Many artists work by combining several media, such as water-based painting and pencil. Some have made it their specialty, happily blending techniques, whether ostentatiously or discreetly. It's a matter of affinity!
To make the most of what each has to offer: The unbeatable luminosity of oils, combined the very fast drying of acrylics; the softness of watercolors highlighted by the hardness of pencil…
To bring out reliefs by overlaying materials: particularly paint and pastel or modeling paste.
To create tones that would be impossible with just one technique: since the Sixteenth Century, "drawings in three chalks" have been based on an alternation between black chalk, sanguine and white chalk, three complementary media.
To protect a work, even if its character is changed: gouache or watercolor on pastel, for example.
Because art is first and foremost synonymous with pleasure. So why choose?
All dry media are compatible among themselves and have properties in common: graphic or stumped work, possible dilution… The same applies to water techniques: watercolors, gouache, ink or pastel washes, etc.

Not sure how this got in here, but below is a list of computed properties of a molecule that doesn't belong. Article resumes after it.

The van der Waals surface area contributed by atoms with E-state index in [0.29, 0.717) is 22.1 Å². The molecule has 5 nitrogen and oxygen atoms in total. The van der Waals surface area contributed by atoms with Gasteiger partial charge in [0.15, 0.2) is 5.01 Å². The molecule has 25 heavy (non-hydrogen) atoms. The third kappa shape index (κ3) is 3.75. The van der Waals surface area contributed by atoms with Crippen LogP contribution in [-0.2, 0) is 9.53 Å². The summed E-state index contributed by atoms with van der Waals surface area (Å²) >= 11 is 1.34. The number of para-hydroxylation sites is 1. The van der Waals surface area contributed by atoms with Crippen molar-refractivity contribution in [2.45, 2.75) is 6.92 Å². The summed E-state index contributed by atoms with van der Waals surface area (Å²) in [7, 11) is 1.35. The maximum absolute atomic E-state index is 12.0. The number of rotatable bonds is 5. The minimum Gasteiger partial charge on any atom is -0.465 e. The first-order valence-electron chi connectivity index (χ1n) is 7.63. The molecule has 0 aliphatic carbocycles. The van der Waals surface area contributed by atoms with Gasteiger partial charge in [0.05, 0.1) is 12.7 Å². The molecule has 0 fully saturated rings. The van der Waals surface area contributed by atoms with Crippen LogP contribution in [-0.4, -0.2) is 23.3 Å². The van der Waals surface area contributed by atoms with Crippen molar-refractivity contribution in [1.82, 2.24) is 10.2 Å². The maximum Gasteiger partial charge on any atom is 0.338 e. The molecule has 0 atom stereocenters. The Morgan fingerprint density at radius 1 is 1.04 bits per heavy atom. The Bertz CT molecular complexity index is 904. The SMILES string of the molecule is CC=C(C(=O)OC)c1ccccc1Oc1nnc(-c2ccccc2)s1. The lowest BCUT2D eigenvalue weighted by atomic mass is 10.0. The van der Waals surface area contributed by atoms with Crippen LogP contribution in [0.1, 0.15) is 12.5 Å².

A dry medium can be used straight and diluted in the same piece.
Paint and dry media can be superimposed, as long as you respect drying times.
Dry and wet media can be applied in whatever order you prefer, with different results: A few charcoal lines add life to watercolors; when applied second, it darkens by mixing with charcoal.
It is possible to apply a dry medium over a wet layer: work carefully, on sturdy paper. You will achieve original blends.
Water and oil are frequently presented as foes. However, a gouache or acrylic under-layer is compatible with oils. On the other hand, the reverse is less certain: oil will corrode the support.
Pastels and modeling paste: modeling paste allows you to create high reliefs. Once dry, it can be covered with dry pastels, with the pastel dust falling into the hollows.
Pastel and gouache: the paint will capture the material and gain in volume.
Wax and pastel or paint: wax repels water, but agglutinates particles of pulverulent media (powder-based). Once scraped, it also allows the under-layer to partially show.
Pencils and pastels: the former lend themselves to graphic work, the latter, to color effects. Together, they create and liven up volumes, and add to the subject's personality.
Various materials used on wet watercolors can create original textures: feather rubbings, sand or rice sprinkled onto the surface, then removed by blowing gently…
You can also glue various materials onto your works: paper, photos, printed texts, wood bark…
Mixing too many media: at least to begin with, limit yourself to two media to give yourself time to master their subtleties.
Attempting every blend: too many would be a disservice to your subject!
Using media haphazardly: their assets will be better expressed if you use them the right way.
Do not prepare the support: use water resistant paper and stretch it before working. Otherwise, it will be irreparably distorted.